- RoundingMode.FLOOR,
- RoundingMode.UP

In the example below, we’ve established different rules for rounding digits and initialised a double variable. This is in agreement with the output specifier we’ve provided.

For instance, in the first print statement, we’re calculating the ceiling function using the output specifier ‘3’. The output will have three digits as a result of this. Similarly, we passed ‘1’ in the last statement, indicating that the output will only contain one digit.

`import` `java.math.BigDecimal;` `import` `java.math.MathContext;` `import` `java.math.RoundingMode;` `public` `class` `example {` ` ` `public` `static` `void` `main(String[] args) {` ` ` ` ` `double` `d = ` `3.14` `; ` ` ` `// Rounded off to the upper limit, the output will contain 3 digit` ` ` `System.out.println(` `new` `BigDecimal(d, ` `new` `MathContext(` `3` `,` ` ` `RoundingMode.CEILING)));` ` ` ` ` `// Rounded off to the lower limit, the output will contain 3 digit` ` ` `System.out.println(` `new` `BigDecimal(d, ` `new` `MathContext(` `3` `,` ` ` `RoundingMode.DOWN)));` ` ` ` ` `/*` ` ` `* Rounded off to the previous integer (discards the decimal` ` ` `value)` ` ` `* The output will contain 1 digit` ` ` `*/` ` ` `System.out.println(` `new` `BigDecimal(d, ` `new` `MathContext(` `1` `,` ` ` `RoundingMode.FLOOR)));` ` ` ` ` `/*` ` ` `* Rounded off to the next integer (discards the decimal and ` `increments integer)` ` ` `* The output will contain 1 digit` ` ` `*/` ` ` `System.out.println(` `new` `BigDecimal(d, ` `new` `MathContext(` `1` `,` ` ` `RoundingMode.UP)));` ` ` `}` `}` |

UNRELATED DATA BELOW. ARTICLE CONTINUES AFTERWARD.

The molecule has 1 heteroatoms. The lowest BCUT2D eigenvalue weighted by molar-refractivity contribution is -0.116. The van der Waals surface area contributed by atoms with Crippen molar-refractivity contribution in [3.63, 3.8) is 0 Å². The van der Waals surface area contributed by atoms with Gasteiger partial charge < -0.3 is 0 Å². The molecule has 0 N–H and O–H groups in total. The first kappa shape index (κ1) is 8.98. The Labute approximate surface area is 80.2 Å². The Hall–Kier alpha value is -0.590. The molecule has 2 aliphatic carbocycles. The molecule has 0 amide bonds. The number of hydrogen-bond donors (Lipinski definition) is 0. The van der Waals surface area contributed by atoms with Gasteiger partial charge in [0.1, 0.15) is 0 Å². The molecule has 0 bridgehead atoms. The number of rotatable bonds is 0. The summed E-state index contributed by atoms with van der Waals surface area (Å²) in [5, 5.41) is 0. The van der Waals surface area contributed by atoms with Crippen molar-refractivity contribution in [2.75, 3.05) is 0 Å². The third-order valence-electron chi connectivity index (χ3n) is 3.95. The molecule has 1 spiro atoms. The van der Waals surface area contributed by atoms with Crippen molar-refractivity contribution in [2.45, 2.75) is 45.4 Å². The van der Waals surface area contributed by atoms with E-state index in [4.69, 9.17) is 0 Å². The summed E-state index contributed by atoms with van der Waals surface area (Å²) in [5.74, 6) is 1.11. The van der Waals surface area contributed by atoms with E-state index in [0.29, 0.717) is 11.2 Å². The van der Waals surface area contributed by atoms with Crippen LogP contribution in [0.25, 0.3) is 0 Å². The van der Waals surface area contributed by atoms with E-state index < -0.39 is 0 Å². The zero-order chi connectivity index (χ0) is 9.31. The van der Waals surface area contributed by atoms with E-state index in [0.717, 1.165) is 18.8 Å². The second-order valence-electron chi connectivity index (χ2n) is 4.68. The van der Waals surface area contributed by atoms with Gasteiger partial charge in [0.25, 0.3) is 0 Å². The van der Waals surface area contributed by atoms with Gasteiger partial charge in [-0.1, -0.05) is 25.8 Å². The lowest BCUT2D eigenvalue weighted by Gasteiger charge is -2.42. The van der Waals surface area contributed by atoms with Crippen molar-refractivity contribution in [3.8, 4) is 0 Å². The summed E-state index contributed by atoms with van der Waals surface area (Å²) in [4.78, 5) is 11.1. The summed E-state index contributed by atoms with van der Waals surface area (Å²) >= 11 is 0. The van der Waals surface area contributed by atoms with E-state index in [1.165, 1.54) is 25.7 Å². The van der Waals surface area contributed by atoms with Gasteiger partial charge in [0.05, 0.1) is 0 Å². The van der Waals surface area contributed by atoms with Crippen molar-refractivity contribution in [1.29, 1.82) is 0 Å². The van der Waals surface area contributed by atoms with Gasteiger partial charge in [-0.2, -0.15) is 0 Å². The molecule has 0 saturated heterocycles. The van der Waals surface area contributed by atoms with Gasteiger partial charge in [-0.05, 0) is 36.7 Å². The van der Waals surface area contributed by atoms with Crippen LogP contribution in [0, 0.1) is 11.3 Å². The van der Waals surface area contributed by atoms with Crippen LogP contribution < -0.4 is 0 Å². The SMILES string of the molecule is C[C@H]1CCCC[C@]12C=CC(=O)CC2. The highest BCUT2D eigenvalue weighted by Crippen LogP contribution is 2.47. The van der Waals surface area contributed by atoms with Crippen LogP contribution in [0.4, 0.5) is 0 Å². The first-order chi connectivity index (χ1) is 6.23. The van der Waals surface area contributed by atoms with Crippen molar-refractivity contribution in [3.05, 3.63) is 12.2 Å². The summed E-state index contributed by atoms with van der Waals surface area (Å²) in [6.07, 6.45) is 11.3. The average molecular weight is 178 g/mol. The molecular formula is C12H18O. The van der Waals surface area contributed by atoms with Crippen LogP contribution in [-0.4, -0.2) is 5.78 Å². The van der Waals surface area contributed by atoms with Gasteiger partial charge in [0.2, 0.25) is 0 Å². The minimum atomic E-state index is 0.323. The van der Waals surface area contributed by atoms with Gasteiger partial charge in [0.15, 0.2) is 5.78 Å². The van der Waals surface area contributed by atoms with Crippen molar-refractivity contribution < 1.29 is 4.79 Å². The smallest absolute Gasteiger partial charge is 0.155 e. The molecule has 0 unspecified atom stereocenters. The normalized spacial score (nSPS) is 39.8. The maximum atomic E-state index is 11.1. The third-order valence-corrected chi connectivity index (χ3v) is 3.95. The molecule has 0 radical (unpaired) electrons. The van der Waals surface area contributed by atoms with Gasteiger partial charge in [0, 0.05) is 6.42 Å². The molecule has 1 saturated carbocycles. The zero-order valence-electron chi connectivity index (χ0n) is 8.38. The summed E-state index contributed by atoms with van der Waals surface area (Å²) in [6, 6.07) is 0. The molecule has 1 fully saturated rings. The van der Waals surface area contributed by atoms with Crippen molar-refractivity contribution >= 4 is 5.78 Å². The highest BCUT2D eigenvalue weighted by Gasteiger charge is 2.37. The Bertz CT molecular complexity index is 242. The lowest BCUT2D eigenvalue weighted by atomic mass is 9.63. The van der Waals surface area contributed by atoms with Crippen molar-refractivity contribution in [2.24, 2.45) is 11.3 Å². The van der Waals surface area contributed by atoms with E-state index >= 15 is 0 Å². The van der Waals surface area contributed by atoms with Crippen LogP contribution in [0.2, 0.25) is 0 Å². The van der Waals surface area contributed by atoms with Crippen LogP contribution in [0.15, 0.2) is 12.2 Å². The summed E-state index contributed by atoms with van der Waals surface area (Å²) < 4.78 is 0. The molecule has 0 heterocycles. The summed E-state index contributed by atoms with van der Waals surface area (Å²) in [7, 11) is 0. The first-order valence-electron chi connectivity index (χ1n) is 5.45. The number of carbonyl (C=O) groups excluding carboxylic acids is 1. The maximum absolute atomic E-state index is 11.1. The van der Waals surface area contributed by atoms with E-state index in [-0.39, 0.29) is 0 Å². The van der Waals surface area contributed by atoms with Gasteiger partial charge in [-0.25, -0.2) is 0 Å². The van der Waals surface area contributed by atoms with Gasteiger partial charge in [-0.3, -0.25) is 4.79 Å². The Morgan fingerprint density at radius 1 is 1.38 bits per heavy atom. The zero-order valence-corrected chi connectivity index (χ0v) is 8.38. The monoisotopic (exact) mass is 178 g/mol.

**Output**

Q #3) Is Java Big Decimal immutable?

Yes, it is correct. When we do a specific operation in Big Decimal, they always return a new object rather than changing the already existing objects.

Q #4) What is a Math class?

In Java, a Math class contains all of the methods that are used in mathematical operations. E (2.72) and pi are two double constants (3.14).

Trigonometry methods such as sin(), cos(), and tan() are examples. exponential techniques sqrt(), log(), and pow() An example of using pow() in programming has already been provided (Java double example).